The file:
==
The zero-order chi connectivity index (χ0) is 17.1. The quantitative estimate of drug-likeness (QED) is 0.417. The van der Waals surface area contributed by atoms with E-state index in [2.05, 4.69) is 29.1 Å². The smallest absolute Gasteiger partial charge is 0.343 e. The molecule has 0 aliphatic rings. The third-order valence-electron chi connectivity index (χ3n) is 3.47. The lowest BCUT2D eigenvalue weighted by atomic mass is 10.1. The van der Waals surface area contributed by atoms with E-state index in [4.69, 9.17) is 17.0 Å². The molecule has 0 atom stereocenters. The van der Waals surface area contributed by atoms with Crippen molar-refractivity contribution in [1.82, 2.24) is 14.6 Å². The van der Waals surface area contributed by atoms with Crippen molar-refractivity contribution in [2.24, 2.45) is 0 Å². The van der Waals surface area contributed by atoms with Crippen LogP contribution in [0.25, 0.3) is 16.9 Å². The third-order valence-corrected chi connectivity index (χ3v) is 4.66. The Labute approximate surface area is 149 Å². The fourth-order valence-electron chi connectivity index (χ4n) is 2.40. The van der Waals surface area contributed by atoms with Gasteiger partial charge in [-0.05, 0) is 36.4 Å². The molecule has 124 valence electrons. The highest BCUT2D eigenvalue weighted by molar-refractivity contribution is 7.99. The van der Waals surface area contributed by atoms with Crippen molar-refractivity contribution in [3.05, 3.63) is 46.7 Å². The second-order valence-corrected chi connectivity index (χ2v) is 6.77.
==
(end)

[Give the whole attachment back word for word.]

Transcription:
The zero-order chi connectivity index (χ0) is 17.1. The quantitative estimate of drug-likeness (QED) is 0.417. The van der Waals surface area contributed by atoms with E-state index in [2.05, 4.69) is 29.1 Å². The smallest absolute Gasteiger partial charge is 0.343 e. The molecule has 0 aliphatic rings. The third-order valence-electron chi connectivity index (χ3n) is 3.47. The lowest BCUT2D eigenvalue weighted by atomic mass is 10.1. The van der Waals surface area contributed by atoms with E-state index in [4.69, 9.17) is 17.0 Å². The molecule has 0 atom stereocenters. The van der Waals surface area contributed by atoms with Crippen molar-refractivity contribution in [1.82, 2.24) is 14.6 Å². The van der Waals surface area contributed by atoms with Crippen molar-refractivity contribution in [2.24, 2.45) is 0 Å². The van der Waals surface area contributed by atoms with Crippen LogP contribution in [0.25, 0.3) is 16.9 Å². The third-order valence-corrected chi connectivity index (χ3v) is 4.66. The Labute approximate surface area is 149 Å². The fourth-order valence-electron chi connectivity index (χ4n) is 2.40. The van der Waals surface area contributed by atoms with Gasteiger partial charge in [-0.05, 0) is 36.4 Å². The molecule has 124 valence electrons. The highest BCUT2D eigenvalue weighted by molar-refractivity contribution is 7.99. The van der Waals surface area contributed by atoms with Crippen molar-refractivity contribution in [3.05, 3.63) is 46.7 Å². The second-order valence-corrected chi connectivity index (χ2v) is 6.77.